Like the two-faced Roman god Janus, privacy professionals must always be watching the past and the future to enhance their privacy incident response program.

While we’re dealing with the incident of the moment, we also need to anticipate future risks, continuously improve our programs, and ensure that we’ll have the budget and resources we need.

And the key to all three lies in the past: analysis and reporting of incident data.

Ideally, analysis should be both the first and the last phase of the privacy incident response process, using insights from the investigation, risk assessment, decision-making, and notification phases of past incidents to better prepare for the next time round.

Analysis was the topic of a recent RadarFirst webinar, Privacy Incident Response 301: Proving the ROI, presented by Christian Brennholt, Deputy CPO of The Coca-Cola Company, and RadarFirst CEO and Founder, Mahmood Sher-Jan.

Through RadarFirst industry benchmarks and Brennholt’s first-hand experience maintaining compliance in more than 200 countries worldwide, the two showed the many ways that analysis and reporting can improve the health and visibility of privacy programs.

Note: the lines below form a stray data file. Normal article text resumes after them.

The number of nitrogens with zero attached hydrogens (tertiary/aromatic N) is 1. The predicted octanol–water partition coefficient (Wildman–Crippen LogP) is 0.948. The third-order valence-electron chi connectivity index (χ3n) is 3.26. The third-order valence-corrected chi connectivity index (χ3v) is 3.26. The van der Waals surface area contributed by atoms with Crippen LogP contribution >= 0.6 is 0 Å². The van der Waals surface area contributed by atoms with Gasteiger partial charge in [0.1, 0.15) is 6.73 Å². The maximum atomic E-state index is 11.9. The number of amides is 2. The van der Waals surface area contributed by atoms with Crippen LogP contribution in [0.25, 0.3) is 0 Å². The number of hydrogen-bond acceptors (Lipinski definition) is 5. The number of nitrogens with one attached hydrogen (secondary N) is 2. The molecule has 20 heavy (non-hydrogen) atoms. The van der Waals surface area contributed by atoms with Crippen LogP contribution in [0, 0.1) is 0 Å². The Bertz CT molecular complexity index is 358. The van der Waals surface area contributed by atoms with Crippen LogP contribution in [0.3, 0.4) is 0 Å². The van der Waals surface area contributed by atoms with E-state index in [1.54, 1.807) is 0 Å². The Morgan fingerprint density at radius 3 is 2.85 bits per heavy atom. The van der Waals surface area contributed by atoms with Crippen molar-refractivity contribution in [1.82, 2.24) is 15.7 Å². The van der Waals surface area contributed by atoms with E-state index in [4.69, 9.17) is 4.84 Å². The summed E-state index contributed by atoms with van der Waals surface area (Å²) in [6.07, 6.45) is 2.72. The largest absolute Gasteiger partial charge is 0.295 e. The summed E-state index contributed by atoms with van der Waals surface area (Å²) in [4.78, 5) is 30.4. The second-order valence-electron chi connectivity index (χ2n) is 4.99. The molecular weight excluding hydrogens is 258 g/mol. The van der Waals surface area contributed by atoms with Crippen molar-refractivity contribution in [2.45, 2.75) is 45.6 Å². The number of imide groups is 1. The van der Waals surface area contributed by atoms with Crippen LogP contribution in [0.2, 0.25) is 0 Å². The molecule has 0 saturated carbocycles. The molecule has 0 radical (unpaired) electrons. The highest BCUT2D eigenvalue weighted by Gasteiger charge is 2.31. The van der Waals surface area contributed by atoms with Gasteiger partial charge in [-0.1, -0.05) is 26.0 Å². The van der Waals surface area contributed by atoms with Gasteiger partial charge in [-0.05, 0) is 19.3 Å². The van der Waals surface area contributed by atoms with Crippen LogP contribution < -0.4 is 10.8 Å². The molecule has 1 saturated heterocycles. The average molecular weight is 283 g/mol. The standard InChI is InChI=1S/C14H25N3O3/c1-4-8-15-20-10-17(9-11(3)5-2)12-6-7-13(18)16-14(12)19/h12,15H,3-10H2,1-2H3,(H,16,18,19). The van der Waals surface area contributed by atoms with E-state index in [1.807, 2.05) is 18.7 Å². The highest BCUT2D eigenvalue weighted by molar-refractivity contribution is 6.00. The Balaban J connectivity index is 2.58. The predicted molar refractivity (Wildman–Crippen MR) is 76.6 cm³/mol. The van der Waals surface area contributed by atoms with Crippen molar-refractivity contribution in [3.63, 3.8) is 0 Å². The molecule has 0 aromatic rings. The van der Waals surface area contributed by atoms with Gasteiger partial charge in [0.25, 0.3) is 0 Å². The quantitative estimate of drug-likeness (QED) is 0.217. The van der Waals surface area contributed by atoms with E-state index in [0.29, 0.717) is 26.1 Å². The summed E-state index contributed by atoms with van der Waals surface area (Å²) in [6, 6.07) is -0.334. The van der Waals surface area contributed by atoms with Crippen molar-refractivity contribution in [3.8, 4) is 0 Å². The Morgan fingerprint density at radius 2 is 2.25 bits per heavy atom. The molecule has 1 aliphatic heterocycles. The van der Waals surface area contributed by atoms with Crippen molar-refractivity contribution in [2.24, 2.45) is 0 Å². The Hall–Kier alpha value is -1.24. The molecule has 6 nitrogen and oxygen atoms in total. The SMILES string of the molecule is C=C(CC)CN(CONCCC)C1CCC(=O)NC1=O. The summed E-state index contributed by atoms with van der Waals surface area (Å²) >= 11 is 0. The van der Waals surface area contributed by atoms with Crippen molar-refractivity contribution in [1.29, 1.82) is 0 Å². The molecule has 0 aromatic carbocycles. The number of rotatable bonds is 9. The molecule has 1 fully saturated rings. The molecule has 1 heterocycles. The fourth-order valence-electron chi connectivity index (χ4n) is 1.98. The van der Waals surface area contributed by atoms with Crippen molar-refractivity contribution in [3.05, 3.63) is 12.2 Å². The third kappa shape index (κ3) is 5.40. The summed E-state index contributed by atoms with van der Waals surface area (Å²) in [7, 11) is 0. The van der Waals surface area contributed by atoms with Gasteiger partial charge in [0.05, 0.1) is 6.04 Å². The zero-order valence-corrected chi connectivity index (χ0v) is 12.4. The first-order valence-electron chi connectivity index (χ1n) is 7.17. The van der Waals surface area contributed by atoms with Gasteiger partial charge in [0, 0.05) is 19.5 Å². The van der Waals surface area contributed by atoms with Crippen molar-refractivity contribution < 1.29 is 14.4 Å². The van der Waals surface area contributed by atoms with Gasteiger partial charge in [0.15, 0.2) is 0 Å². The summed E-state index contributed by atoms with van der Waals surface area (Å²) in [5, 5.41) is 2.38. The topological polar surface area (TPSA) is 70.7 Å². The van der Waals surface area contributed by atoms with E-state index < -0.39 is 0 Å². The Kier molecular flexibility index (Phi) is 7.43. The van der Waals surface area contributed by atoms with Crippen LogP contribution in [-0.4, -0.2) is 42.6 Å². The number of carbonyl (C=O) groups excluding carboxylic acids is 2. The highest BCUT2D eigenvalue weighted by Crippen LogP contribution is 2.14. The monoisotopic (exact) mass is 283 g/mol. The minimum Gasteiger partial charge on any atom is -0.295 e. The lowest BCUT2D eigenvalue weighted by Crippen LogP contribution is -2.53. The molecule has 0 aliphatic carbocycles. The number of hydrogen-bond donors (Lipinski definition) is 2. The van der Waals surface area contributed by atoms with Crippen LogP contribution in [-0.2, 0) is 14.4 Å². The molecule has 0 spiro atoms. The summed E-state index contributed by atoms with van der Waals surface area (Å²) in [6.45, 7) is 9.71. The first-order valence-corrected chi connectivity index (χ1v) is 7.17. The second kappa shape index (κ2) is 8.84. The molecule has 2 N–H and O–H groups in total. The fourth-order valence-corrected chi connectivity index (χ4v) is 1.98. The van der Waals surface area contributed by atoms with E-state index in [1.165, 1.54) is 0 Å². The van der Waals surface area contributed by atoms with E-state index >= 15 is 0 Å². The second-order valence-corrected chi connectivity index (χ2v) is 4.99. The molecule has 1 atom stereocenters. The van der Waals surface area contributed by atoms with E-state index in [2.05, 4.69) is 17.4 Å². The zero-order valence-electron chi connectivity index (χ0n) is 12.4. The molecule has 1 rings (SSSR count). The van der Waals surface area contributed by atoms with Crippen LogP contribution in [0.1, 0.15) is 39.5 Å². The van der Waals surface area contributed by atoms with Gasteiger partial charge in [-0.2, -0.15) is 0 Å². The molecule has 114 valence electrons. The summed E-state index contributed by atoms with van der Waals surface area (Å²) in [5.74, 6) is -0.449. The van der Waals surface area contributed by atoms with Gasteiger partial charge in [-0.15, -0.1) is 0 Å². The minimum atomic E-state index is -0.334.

Data is the Foundation of Privacy Incident Response

Having good data is the first prerequisite for good analysis.

As Sher-Jan explains, you need a privacy incident response process and tools that automatically capture incident data and store it in a centrally accessible place.

“If you have to go looking for data, you’re not going to have a complete picture or have the resources to do regular, thorough reporting. It has been said, that ‘if you cannot measure, you cannot improve.’ That’s really a fundamental concept.”

Brennholt says a central repository is also critical to compliance:

“For a multi-national corporation like Coca-Cola, we need to have the information at hand, even if it’s an incident that happened in India or somewhere in Africa. We don’t want to have to reach out to all our offices during an audit and say, ‘Tell us about what incidents you’ve had.’ It’s vital to have the information at hand and the ability to immediately analyze it.”

You also need real-time reporting and data visualization capabilities to help you identify emerging trends and enable a proactive approach to incident response management.

Best Practices for Reporting Privacy Incident Response